Why You Should Watch a Football Movie Monday Night


I’m a big nerd and I hate football. But MAN, do I love a good football movie! They’re exactly the kind of high-spirited motivating fable to get me out and to the polls on Election Day.


It’s been a little while since Hollywood churned out a tropy, feel-good football flick, so you’ll want to dig into the vault for this pre-election viewing.

The classics of the genre are Rudy, Friday Night Lights, and Remember the Titans, but there are dozens of others to pick from. You might pick a decade and then let that guide your choice. Or, maybe you have a favorite actor that will be the determining factor. Go nuts.

Here’s what you’ll get:

The Underdog Hero

This character will be plucky or downtrodden or legally disenfranchised. Whatever the case, you’re going to LOVE him right away.


You’ll also look at the odds: one little person facing a whole league…and this hero probably isn’t even on the TEAM yet? How can he make a difference?

Just you wait and see!

The Unlikable Leader

The coach is possibly a drunk. He’s probably cruel. He’s almost certainly gruff.


He does, though, have the best intentions for the team at heart. He wants them to win or to discover their potentials or to stand up for what’s right.  He is imperfect and maybe even grotesquely flawed, but he’s a leader we can support.

If enough of the team can just put their spirit into the game with enough energy, they will rise up to the hopes of that leader. And in the end, that will be the real goal—not accomplishing what the coach needs, but becoming the team the team needs!

At Least One (And Likely Many) Failed Games

The team will fall short of the coach’s demands for most of the movie, probably all the way up to then end of Act II.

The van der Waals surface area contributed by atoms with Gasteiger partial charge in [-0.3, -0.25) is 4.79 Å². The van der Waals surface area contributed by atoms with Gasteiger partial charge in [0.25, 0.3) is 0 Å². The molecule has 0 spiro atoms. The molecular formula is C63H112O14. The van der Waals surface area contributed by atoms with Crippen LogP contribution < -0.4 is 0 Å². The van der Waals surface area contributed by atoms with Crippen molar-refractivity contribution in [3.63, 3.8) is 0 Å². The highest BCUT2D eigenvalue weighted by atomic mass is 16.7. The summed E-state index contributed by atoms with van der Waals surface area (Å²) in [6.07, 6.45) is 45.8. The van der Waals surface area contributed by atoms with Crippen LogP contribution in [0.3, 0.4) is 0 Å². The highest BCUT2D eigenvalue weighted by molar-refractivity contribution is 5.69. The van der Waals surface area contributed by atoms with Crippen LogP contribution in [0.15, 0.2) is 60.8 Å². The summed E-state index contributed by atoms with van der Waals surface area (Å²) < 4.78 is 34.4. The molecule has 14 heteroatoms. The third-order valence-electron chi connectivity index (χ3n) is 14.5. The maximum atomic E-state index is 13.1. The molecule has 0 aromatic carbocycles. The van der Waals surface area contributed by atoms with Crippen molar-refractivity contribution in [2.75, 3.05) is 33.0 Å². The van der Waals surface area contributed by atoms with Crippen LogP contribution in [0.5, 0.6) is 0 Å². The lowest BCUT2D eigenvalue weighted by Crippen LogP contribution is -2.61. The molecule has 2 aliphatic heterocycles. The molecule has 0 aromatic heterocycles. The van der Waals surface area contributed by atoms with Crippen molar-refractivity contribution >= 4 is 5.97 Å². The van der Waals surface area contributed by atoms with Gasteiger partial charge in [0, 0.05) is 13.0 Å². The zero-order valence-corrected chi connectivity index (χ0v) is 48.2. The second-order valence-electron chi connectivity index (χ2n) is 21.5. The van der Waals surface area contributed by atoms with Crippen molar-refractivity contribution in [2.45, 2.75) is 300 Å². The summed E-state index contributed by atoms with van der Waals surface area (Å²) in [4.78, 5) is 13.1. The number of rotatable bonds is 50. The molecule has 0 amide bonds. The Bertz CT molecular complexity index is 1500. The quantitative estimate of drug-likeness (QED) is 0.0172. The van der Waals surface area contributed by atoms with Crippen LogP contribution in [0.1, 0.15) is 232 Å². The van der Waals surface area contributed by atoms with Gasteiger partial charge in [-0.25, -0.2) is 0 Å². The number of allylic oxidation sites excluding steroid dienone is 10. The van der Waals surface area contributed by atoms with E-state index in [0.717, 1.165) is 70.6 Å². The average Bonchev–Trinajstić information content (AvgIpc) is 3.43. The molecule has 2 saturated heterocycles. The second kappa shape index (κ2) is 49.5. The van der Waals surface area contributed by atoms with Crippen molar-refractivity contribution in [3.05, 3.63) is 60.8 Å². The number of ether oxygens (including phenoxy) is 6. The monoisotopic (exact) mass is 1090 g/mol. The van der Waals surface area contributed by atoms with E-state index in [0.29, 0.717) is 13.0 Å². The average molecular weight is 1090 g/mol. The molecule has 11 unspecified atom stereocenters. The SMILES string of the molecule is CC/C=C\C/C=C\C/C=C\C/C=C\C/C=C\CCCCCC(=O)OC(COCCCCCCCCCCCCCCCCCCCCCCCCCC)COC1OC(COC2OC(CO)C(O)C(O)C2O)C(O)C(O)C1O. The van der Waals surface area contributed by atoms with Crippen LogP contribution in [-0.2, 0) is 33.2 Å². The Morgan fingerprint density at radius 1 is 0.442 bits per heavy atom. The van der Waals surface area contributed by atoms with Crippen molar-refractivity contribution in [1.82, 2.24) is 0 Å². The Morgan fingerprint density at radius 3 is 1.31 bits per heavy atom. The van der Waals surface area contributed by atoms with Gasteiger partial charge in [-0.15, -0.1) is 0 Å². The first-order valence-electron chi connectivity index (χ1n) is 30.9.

It’s likely that some of the team members embody the very worst characteristics that the coach wants the team to have not at all.

Or maybe one drinks too much.

Or is a racist.

varsity pig

Almost certainly, the hero doesn’t believe in himself enough to become the heart of the team he needs to be. These failures will manifest themselves on the gridiron and make the team lose. It will make you very sad, but not as sad as…

The Coach’s/Hero’s Tragedy

About three-quarters of the way into the movie, we’ll discover some horrible tragedy. It’s probably about the coach (he might die, but it could be something else). It may also be that the hero faces some terrible tragedy here. Whatever the case, it will be potent enough to bring the whole team together to learn from their mistakes and take on the big game at the end.


They will be motivated by the tragic turn of events to stop doing the things they do all the time and go out and slog it out in the spirit they know is right! Even if they’ll probably lose!

The Big Game

In the end, the team will go out and try. They’ll do their parts. Nine times out of ten, they’ll win only by one point. And yes, they might even lose.


They will have played as they should! You’ll be cheering—teary-eyed—on your couch! The lesson they should have learned will be a visceral fire, brimming in your heart…

…spurring you to stand! To cheer!



Because that’s your part. And that’s what coach wanted you to be the whole time.

If you are unsure about how and where to vote tomorrow (Tuesday, November 6), you can find all the information you need at www.vote.org. If you are not registered, it’s possible you even live in a state that allows same-day voting. Voting is pretty easy, it just requires standing in line—maybe even for a couple hours like at a theme park (so bring your phone to play with if you aren’t a good conversationalist).

Voting hours may overlap with your work hours. But that’s okay. The spirit of that movie will energize you in such a way that, when you go ask your boss if you can take off a little early to get to the polls in time, she’ll almost certainly applaud your civic contribution and cheer you on like you cheered for the underdog hero.

Because that’s what we all are, right?

you can do it

Come visit Micah at Zionsville Books & Brews. He’s there a few times a week in the evenings.

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